“I’m dreading Sunday,” Toi said, topping off her glass of Cabernet. Toi loved her Cabernet. Tall and muscular, she cut a striking presence. Her skin, a gorgeous olivey cocoa, had an amazing sheen, and she moved like a professional athlete, hopping over chairs, slaloming through tipsy guests and tables covered in fancy fingerfoods to get the perfect shot. “The bride’s mother has called me a gazillion times,” she continued. “She’s an amateur photographer and worried about the light. Thinks we should move the gazebo. I keep telling her I know the park. I’ve shot weddings there before.”
I pulled a tray of chocolate chip cookies from the oven. “Pass her off on Dune. That’s what he gets the big bucks for.”
I was a few years into being single, and its perks were starting to wear thin. As for Toi, she was in one of her I’ll-never-date-again phases, which is to say we were both more-or-less happy hanging out in our sweats on a Monday night, drinking cab and feasting on homemade chocolate chip cookies.
Toi peeled a molten cookie off the pan. She had asbestos fingers, that one. “Think I should get my hair cut?”
She carried her cookie over to the small round mirror above my kitchen light switch. I had little mirrors positioned all over my second-floor flat, an attempt to feng shui myself into abundance and well being, and, while I hadn’t noticed a dramatic change in either category, I hadn’t given up hope.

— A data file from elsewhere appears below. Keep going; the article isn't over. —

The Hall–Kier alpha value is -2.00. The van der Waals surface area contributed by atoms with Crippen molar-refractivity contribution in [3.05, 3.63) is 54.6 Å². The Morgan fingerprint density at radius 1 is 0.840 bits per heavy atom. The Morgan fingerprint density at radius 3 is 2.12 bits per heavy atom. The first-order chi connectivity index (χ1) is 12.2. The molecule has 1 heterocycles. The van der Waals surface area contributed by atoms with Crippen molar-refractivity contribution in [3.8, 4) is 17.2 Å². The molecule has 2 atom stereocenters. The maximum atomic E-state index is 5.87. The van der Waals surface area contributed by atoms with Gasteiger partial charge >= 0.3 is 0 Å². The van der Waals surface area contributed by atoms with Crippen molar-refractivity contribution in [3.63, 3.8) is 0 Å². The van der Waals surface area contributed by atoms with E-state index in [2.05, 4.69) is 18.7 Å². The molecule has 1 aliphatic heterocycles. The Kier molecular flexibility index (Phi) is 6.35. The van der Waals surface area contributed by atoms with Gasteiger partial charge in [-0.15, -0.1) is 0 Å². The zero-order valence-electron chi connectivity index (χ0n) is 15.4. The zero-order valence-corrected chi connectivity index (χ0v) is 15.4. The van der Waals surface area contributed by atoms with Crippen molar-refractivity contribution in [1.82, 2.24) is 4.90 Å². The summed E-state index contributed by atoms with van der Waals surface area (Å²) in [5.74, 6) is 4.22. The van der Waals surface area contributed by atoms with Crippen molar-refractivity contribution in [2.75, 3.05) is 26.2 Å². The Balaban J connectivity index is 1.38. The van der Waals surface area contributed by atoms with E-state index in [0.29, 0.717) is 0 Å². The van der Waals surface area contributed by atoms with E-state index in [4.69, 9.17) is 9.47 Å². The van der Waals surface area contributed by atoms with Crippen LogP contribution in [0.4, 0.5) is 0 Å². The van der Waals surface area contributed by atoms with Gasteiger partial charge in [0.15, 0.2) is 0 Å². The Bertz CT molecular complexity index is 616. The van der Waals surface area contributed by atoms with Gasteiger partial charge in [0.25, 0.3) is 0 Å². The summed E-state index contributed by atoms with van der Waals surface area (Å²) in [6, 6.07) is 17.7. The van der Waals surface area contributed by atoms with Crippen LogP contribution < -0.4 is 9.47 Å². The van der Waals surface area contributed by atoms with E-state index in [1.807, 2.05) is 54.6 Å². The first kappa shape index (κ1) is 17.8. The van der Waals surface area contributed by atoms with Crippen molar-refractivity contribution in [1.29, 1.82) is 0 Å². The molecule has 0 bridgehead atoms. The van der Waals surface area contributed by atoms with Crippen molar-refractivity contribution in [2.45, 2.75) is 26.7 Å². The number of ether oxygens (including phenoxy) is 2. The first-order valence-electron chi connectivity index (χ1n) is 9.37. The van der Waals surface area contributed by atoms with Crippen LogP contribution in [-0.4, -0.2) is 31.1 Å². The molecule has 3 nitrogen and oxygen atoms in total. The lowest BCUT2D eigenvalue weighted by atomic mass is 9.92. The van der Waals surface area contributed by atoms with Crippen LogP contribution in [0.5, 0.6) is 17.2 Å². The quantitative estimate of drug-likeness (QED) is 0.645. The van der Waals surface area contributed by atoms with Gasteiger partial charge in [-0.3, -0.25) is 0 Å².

Toi fussed with her shoulder-length dreadlocks. “I’ve been thinking of shaving my head. Just to shake things up.”
“Shaving your head at our age smacks of mid-life crisis.” I cranked open the window to fend off an oncoming hot flash. “That, or people will think you have cancer.”
“I told you about that dyke zygote that called me a Whoopie Goldberg wannabe.”
I’ll admit, I’m embroidering the scene a little. While it’s true Toi was always calling young people zygotes or embryos or guppies, I have no idea if she’d just done so when the phone rang. I’m just giving you a taste of the carefree life I was living at the time. I’m sure I waited for the answering machine to pick up. I wouldn’t have picked up with the cookies just out of the oven. When your home phone also serves as your business phone you have to draw the line somewhere. I’m equally sure, when I heard who it was, I picked up immediately.
“Emma, I’m here. Is everything okay?”